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Laser ‘Smells’ Diseases via Breath Analysis

BioPhotonics
Aug 2018
AUTUM C. PYLANT, NEWS EDITOR, autum.pylant@photonics.com

A noninvasive laser that can “smell” could make diagnosing diseases easier. University of Adelaide researchers in Australia have created a laser that can differentiate between gases within a sample. The new device could be used for environmental monitoring and detecting industrial contamination, and also to diagnose disease by “smelling” a person’s breath.

The device exploits a Nobel Prize-winning technology developed by U.S. and German scientists: an optical-frequency comb. The FC1500 frequency comb from Menlo Systems GmbH generates millions of different light frequencies and colors simultaneously. Combined with a virtually imaged phase array from Light Machinery, a XEVA InGaAs camera from Xenics, optical shutters and controllers from Stanford Research Systems, and photonics components from Thorlabs and AFW Technologies, the Adelaide device can measure the amount of carbon dioxide in a gas sample in under one second with high accuracy and precision.

An image output by the experiment, showing the characteristic optical fingerprint of carbon dioxide.

An image output by the experiment, showing the characteristic optical fingerprint of carbon dioxide. Courtesy of the University of Adelaide/Sarah Scholten.

Adelaide researcher Sarah Scholten likens the laser’s ability to differentiate between different gas compounds in a sample to the sensitive nose of a bloodhound. She told Photonics Media that rather than actually smell, the device uses patterns of light absorption to measure the composition of the sample.

“This type of technology would find the best use — after more development — in the doctor’s office as a mass-screening tool for early detection of some quite nasty diseases before outward symptoms become apparent, and hopefully improve patient outcomes,” Scholten said. “It’s also nice in that it would be noninvasive. Breathing into something is more preferable than a blood test, for example."

With their work currently in the heavily experimental stages, researchers are preparing for a series of verification steps along the way before getting to clinical trials. They have already demonstrated accurate, rapid, and precise detection of absolute amounts of carbon dioxide — an environmentally and biologically important molecule — in real time.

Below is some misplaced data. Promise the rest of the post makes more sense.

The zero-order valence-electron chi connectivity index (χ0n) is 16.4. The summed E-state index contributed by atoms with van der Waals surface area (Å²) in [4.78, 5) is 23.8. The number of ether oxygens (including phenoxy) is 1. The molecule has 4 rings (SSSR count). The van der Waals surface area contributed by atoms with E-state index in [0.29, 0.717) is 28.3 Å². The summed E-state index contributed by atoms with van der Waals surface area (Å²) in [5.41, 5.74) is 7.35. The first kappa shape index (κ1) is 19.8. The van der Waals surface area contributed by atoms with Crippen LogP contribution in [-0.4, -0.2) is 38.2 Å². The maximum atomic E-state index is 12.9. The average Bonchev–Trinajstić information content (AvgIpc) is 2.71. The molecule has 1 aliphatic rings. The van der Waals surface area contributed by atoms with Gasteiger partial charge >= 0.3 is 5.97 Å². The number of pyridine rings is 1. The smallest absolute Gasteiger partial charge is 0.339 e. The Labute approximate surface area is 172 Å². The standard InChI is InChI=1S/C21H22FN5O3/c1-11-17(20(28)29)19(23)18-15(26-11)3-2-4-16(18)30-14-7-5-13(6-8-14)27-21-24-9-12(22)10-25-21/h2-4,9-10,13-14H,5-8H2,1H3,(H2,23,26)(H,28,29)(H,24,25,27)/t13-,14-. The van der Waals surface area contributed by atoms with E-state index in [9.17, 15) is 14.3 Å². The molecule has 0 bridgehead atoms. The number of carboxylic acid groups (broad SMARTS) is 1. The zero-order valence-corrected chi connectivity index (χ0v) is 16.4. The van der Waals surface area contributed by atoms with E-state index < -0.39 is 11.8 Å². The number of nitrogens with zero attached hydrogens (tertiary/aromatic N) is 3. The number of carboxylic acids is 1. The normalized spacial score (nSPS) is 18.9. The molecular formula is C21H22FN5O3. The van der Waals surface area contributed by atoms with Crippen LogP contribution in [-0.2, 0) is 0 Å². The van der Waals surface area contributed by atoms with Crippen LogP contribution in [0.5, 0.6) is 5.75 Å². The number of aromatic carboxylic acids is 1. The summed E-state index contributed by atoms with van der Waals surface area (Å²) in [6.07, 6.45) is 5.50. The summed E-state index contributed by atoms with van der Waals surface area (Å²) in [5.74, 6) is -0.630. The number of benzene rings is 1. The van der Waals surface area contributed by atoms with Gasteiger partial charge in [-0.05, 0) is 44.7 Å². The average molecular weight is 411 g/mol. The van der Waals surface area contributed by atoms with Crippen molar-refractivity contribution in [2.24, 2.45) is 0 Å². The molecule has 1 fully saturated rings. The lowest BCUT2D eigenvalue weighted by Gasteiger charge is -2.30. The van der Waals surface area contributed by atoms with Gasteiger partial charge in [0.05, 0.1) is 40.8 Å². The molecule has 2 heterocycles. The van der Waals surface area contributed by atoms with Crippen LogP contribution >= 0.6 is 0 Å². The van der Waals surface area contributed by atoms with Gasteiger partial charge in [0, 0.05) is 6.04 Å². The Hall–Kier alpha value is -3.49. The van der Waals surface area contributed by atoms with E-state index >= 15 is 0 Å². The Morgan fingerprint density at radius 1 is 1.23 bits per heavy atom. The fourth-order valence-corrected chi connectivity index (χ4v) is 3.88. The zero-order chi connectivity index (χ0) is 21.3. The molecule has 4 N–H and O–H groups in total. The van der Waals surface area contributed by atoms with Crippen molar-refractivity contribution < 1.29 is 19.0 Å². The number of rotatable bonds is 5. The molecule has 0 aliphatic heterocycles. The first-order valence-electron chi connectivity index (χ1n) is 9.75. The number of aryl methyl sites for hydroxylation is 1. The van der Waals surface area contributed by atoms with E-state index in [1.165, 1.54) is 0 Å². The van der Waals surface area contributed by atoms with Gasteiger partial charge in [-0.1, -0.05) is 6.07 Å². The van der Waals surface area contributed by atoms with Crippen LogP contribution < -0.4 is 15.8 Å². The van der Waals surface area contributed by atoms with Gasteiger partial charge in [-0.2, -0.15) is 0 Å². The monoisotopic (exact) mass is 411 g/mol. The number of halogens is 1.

The frequency comb (rainbow) being sent through the flowing stream of molecules in the sample, with the characteristic optical fingerprint missing from the comb light that has passed through.

The frequency comb (rainbow) being sent through the flowing stream of molecules in the sample, with the characteristic optical fingerprint missing from the comb light that has passed through. Courtesy of the University of Adelaide/Sarah Scholten.

“The ability to rapidly measure gas composition to such high accuracy is cutting-edge,” Scholten said. “I think with more development, anywhere you need noninvasive detection of a gas, it would find a use.”

Environmental monitoring, pollution monitoring, and industrial monitoring are all possible applications alongside medical breath analysis.

The research was led by professor Andre Luiten, director of Adelaide’s Institute for Photonics and Advanced Sensing, and funded by the Australian Research Council, Medical & Scientific Services Pty. Ltd., the South Australian Premier’s Research and Industry Fund, and a South Australian Government Catalyst Research Grant.

The Adelaide group plans to use its laser comb to unravel the chemical composition of exhaled breath, hoping to find telltale chemical signs that point to underlying disease.


GLOSSARY
spectrometry
The study and measurement of spectra and their components.
Research & TechnologyeducationBiophotonicsmedicalAutum PylantUniversity of Adelaidefiber opticsimaginglasersspectrometryopticsspectroscopylensesmirrorscamerasmedicinecancerindustrialenvironmentMenlo Systems GmbHLight MachineryXenicsStanford Research SystemsThorlabsAFW TechnologiesSarah ScholtenInstitute for Photonics and Advanced SensingAndre LuitenAustralian Research CouncilIndustry FundSouth Australian Government Catalyst Research GrantPost Scripts

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